What is Shotspotter, and can expanding the technology help shooting response in Detroit?

Posted at 1:32 PM, Aug 31, 2022
and last updated 2022-08-31 18:32:35-04

DETROIT (WXYZ) — A 19-year old Detroit man, Dontae Ramon Smith, remains in custody after allegedly going on a shooting rampage.

In a period of two and a half hours on Sunday morning, four people were shot at random, three were killed.

The teen had no criminal record. A nine millimeter handgun was recovered. Police say he may have mental issues.

This case has caused a new push to expand what’s called Shotspotter technology in Detroit.

Right now, the system covers 6.5 square miles.

The mayor is proposing using $7 million in COVID-19 relief money to expand it to 28 square miles. But there is opposition on the Detroit City Council.

Shotspotter has been in Detroit since 2021. When shots are fired, a series of sensors pick up the sound, send it to the company headquarters who verifies it and sends it to Detroit’s Realtime Crime Center.

"They’re going to review it for about 30 to 45 seconds to confirm they do believe it is gunfire," said Capt. Anthony O’Rourke of the Detroit Police Criminal Intelligence Unit.

And this is the data sent, the sound recorded, and the pins where the system shows the shots were fired.

"A radius of 82 feet where the target location is," said Capt. O'Rourke.

In the case in April on Beaconfield Street, someone was critically shot. No calls to 911. The victim showed up at a hospital.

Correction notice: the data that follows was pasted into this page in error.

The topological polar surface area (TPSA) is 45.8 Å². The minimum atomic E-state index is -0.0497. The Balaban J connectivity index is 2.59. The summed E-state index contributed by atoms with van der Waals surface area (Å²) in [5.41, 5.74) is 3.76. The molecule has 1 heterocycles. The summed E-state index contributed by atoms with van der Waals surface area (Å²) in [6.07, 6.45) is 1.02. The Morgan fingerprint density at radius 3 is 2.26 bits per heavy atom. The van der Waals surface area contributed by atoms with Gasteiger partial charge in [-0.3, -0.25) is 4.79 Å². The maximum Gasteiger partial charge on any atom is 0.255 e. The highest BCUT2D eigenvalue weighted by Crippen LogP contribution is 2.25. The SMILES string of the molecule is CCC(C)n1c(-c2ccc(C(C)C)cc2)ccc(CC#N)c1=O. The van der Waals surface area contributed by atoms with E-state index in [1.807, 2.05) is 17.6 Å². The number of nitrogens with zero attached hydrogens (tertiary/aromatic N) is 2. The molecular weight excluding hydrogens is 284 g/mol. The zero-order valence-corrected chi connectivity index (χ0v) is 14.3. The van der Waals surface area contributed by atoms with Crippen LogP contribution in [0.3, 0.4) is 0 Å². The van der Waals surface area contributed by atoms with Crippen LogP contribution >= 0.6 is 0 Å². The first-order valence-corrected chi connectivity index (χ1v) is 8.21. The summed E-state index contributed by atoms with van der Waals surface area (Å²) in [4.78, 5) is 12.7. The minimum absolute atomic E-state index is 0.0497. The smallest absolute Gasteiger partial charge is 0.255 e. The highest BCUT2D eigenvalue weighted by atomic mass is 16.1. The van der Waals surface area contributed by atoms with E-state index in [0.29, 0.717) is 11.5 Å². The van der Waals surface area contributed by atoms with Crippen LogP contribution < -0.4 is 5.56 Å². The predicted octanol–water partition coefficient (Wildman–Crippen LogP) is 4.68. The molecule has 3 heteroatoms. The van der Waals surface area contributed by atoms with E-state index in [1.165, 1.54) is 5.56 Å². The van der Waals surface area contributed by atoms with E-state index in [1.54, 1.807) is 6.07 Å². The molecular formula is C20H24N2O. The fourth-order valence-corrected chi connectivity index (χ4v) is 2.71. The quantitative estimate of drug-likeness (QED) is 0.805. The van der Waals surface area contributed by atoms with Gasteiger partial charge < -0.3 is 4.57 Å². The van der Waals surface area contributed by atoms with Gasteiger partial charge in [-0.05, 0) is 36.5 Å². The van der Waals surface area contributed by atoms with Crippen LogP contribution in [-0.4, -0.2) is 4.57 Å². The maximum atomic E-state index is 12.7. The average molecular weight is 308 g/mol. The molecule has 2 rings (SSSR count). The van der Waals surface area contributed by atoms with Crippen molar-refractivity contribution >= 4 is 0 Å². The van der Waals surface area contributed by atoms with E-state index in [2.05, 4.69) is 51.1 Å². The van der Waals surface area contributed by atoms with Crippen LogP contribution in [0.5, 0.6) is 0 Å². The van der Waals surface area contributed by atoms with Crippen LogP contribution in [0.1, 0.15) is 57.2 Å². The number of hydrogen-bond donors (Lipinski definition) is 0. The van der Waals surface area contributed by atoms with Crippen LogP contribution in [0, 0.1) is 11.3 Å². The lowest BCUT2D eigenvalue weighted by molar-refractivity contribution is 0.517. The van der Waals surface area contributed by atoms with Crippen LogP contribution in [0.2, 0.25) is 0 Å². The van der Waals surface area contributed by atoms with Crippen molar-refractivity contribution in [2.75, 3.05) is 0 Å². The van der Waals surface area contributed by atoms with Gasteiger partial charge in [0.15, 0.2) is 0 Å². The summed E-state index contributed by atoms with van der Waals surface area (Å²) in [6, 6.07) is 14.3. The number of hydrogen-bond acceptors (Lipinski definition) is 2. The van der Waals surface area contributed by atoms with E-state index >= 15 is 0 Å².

Mother of five is one victim of what Detroit Police call 'random' shooting rampage

And, then Sunday. No one called 911 after the first shooting. A mother of four would be killed next.

The mayor suggests Shotspotter could have been a lifesaver.

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"I’ll let everybody make their own inference. But how is somebody spending a half hour with a dead body lying on the sidewalk on Wyoming standing nearby and nobody comes and then he murders a second person four blocks away," said Detroit Mayor Mike Duggan.

Detroit City Councilmember Mary Waters said, "It could be true that Shotspotter might have helped."

Some members of the Detroit City Council are not on board with the mayor proposing spending $7 million in COVID-19 relief money to build out Shotspotter to four times the coverage area.

Some have said it is too "big brother," with cameras and mics monitoring people.

"There’s been a lot of misinformation out there that is utter nonsense," said Mayor Duggan.

Waters said, "I want to evaluate the entire thing whether or not we need Shotspotter, whether or not it actually works."

A study last year in St. Louis by Southern Illinois University in Edwardsville concluded: Less than 1% of Shotspotter calls over a five-year period yielded enough evidence to write a report.

From 2008 to early 2018, more than 19,000 Shotspotter calls but only 13 arrests.

"Again, I know what’s working in Detroit," said Duggan.

Council members will be invited to get their own demonstration.

The commander of DPD's 9th Precinct says Shotspotter helps them in payback shootings where they don’t get cooperation.

"We’re able sometimes to prevent retaliatory shootings cause we know from experience that individuals do lie about where they’re shot," said Commander Gerry Johnson of the Detroit Police Departments' 9th Precinct.

He added, "So we can use our Shotspotter technology to go to those locations."

There’s no timetable on when city council will take this up.